Under a proportional property tax – as historically has happened within local government finance – some councils will receive additional funding from other parts of the local government finance system. The size of this additional funding would be based upon an assessment of the difference between a council’s resources (its tax base) and spending needs. As the Institute for Fiscal Studies note, if local tax bases change in size when reforming local taxation and resource equalisation is still a desirable aim of policy then it would require funding levels to adjust, “…increasing them for those [local authorities] whose tax base falls, and reducing them for those whose tax base rises.”

While the exact approach to this adjustment would depend on the context of local government finance at the time, an underlying principle would be to take account of the relative size of a council’s proportional property tax base, and not the revenue that a council intends to generate from that tax base. What this should mean in practice is that two local authorities with similar tax bases and a similar assessment of relative need would receive broadly similar baseline funding levels, irrespective of their local proportional property tax rates.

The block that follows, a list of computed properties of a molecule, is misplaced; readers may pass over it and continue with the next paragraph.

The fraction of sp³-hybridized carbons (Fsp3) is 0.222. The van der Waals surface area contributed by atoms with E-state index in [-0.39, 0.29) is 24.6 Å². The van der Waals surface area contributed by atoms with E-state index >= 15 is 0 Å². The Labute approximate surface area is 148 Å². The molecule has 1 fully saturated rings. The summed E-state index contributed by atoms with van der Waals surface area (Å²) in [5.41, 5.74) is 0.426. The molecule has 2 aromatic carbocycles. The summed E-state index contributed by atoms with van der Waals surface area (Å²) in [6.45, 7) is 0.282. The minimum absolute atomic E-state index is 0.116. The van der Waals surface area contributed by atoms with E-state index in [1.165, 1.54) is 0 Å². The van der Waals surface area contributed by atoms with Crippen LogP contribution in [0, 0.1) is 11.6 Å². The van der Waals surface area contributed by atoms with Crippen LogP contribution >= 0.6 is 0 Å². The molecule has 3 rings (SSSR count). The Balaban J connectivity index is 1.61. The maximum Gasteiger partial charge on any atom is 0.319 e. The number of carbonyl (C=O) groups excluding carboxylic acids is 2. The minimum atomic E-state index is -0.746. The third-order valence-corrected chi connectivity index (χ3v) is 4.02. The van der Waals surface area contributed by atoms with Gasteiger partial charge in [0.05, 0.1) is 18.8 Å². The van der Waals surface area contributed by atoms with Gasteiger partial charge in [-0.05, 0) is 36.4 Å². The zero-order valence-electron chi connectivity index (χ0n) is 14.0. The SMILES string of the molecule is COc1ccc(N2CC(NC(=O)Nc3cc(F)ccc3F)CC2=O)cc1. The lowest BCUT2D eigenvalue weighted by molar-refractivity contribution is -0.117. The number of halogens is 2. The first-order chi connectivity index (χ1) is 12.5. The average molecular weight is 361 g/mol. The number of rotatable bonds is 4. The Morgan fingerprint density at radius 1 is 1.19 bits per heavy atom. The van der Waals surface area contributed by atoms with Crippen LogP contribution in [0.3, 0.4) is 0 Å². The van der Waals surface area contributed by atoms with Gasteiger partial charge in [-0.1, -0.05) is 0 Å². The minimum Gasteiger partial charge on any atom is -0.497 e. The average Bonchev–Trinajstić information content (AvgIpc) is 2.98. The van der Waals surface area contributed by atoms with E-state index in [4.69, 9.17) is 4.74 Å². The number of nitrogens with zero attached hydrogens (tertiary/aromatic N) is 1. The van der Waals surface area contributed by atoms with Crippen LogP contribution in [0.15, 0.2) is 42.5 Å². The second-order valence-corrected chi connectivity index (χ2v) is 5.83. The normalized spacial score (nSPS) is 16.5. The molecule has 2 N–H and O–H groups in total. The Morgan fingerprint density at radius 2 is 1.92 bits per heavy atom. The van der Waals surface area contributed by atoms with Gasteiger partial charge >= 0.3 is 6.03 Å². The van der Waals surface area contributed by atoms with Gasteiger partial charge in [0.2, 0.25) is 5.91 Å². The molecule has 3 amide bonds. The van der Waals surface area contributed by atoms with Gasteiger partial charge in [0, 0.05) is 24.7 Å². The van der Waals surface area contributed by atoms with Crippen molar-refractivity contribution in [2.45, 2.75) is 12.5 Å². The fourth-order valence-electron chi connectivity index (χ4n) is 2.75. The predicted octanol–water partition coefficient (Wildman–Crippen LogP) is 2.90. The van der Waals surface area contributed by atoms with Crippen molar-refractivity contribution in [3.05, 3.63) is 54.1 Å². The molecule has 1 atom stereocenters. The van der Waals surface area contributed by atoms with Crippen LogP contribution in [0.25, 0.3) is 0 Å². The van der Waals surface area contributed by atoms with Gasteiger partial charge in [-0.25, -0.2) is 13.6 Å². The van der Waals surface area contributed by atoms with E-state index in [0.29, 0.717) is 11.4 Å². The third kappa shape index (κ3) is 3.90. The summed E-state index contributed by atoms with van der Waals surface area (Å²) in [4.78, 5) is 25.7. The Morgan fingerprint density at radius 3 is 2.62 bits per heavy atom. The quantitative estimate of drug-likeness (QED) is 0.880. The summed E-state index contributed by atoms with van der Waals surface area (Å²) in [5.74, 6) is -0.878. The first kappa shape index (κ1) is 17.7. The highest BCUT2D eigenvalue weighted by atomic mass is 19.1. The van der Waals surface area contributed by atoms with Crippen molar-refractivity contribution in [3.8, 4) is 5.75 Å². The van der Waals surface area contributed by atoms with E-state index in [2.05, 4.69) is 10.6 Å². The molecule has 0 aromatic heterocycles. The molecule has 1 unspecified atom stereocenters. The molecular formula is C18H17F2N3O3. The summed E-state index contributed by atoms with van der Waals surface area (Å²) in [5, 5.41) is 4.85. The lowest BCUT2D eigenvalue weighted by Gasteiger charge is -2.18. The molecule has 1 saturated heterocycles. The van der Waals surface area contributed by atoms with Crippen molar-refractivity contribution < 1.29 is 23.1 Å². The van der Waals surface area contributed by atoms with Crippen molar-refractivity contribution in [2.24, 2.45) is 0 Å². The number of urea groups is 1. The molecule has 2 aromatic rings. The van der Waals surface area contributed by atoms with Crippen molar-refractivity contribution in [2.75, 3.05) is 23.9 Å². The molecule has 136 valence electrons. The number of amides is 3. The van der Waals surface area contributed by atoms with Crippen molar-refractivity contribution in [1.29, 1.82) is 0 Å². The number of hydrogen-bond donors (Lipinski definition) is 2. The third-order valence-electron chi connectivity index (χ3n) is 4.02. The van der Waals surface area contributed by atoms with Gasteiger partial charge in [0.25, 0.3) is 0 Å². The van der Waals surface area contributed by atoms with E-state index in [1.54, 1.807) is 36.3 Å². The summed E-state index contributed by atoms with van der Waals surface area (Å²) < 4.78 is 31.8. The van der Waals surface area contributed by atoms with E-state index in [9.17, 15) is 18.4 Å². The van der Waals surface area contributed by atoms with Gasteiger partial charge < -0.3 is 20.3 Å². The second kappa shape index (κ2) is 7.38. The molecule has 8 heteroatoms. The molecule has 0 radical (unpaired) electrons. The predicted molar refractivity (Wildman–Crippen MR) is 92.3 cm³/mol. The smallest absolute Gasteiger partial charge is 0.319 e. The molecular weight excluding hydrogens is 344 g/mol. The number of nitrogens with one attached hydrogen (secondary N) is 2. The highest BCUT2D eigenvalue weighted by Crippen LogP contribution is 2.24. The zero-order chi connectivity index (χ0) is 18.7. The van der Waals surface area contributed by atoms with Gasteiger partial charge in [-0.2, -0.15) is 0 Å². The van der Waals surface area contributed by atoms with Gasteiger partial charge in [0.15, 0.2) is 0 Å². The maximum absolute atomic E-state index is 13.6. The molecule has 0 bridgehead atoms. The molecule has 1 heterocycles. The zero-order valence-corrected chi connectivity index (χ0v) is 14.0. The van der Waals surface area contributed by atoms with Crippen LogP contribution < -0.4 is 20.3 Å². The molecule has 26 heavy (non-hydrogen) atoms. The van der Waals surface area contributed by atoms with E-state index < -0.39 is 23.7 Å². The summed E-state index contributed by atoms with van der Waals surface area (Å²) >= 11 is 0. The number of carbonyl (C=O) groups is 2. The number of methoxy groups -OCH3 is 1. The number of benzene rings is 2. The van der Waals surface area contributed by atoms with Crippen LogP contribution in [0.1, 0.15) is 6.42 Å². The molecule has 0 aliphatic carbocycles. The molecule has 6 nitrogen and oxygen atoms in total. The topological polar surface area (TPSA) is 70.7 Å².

In conclusion, there is a growing political consensus that both Council Tax and Stamp Duty need to be reformed. As we begin to look beyond Covid-19 and deal with the inequalities that the pandemic has accentuated, we should seize the opportunity to scrap both of these taxes and bring in a fair and workable system of property taxation.

In his recent op-ed piece in the Daily Telegraph, Mr O’Brien’s colleague, Aaron Bell, who took Newcastle-under-Lyme from Labour for the Tories at the 2019 election, said: ‘…abolishing Council Tax and Stamp Duty and replacing them with a fairer property tax is the right thing to do for millions of people up and down the country. It is also the right thing for the Conservative Party to do if we are serious about delivering to those who voted Tory for the first time in a generation.’

We are indeed grateful to Mr O’Brien for taking the time to analyse our Proportional Property Tax recommendations. As we can see from our Constituency Data, under a proportional property tax, 88% of all the households in Mr O’Brien’s constituency would benefit from an average annual saving of £400. Furthermore, 95% of households living in bands A-D would be better off. 

We encourage Mr O’Brien to take another look at our proposals and we welcome further input.